Amnesty's 'family-free zone' mocks UK laws separating refugee parents from children

To highlight UK government rules that are separating refugee families, on Saturday (March 2) Amnesty International created a ‘family-free zone’ on London’s Southbank.

To draw attention to a petition pressurising the government to act, Amnesty cordoned off a section of the Southbank as a no-family area.

Arranged by VCCP, the surreal stunt saw two security guards patrolling the ‘family-free zone,’ separating anyone group who looked like a family, telling them if they wanted to stay together, they would be unable to pass through the zone.

Families responded to the security guards with incredulous faces, aghast at the ridiculous of the request. The stunt thus powerfully hit home the sad realities for refugees, who have to choose between safety or family – something most people in the UK would struggle to understand.

Current UK laws deny child refugees the right to bring their parents to the UK, and vice versa, where parents are forced to leave any child over the age of 18 behind.

The ‘Families Together’ campaign calls upon the Home Secretary, Sajid Javid to amend the law. Despite efforts from Amnesty last year to get MPs to vote in favour of the Refugee Family Reunion Bill - progress is stalling.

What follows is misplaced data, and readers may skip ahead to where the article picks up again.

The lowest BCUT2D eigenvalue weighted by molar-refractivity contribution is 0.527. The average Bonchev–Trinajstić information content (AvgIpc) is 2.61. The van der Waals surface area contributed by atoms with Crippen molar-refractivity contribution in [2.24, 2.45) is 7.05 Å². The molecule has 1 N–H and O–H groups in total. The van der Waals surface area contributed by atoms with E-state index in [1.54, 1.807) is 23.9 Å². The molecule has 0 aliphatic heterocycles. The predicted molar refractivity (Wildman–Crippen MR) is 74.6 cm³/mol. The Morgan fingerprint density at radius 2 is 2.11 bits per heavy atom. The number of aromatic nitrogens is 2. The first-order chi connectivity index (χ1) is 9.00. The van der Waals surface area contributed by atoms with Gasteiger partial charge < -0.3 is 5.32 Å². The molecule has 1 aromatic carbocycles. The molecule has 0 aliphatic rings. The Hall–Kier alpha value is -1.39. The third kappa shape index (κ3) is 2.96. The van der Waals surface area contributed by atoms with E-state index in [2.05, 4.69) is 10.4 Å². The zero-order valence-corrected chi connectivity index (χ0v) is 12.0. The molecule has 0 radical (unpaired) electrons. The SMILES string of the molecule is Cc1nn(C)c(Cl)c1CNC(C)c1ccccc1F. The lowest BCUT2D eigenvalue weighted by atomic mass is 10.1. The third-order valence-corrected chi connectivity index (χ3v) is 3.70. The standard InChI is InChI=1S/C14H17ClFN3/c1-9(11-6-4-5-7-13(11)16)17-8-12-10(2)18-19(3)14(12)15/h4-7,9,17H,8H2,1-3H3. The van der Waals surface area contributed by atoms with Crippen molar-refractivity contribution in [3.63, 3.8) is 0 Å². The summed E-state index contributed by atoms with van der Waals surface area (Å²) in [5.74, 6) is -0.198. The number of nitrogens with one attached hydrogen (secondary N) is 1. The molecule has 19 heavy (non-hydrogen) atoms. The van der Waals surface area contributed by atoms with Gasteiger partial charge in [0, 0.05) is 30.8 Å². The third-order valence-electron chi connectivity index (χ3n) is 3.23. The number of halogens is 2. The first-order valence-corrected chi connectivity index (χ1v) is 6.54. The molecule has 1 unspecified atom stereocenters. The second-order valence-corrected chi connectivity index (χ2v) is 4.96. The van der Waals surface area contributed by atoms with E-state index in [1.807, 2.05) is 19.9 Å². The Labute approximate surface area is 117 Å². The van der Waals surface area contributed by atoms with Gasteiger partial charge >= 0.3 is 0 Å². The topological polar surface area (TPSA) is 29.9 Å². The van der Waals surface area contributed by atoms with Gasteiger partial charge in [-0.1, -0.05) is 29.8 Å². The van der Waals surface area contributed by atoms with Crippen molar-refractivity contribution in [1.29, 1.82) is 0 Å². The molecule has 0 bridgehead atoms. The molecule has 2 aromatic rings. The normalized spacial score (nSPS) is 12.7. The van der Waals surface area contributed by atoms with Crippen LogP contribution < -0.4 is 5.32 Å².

Amnesty’s ‘family-free-zone’ is an extension of last year’s Southbank installation, where families were placed in a glass box over Mothering Sunday. The families were asked to carry out their normal routines including playing monopoly and watching TV, but when placed within the glass box, it made a spectacle of something often taken for granted; the wonder of everyday family life which many refugees are denied. The stunt helped encourage 13,715 people to email their MPs. 129 MPs voted in favour of the Refugee Family Reunion Bill.

Discussing Amnesty's latest stunt, its head of communications and engagement, Sam Strudwick, said: “Everyone should have the right to be with their families, but current strict and unfair rules are keeping refugee families apart in the UK.

“We want to show the government that there is still widespread public support to change this issue, by highlighting the ridiculousness of these rules. The ‘family-free zone’ parodies the absurdity of these rules and asks the UK public to back our call to the Home Secretary to change them once and for all.”

Jonny Parker, creative director at VCCP, added: "We're delighted to be helping support Amnesty International keep refugee families together. We had a great reaction from the public and we're hoping loads more will take action to make sure humanity wins on this issue."

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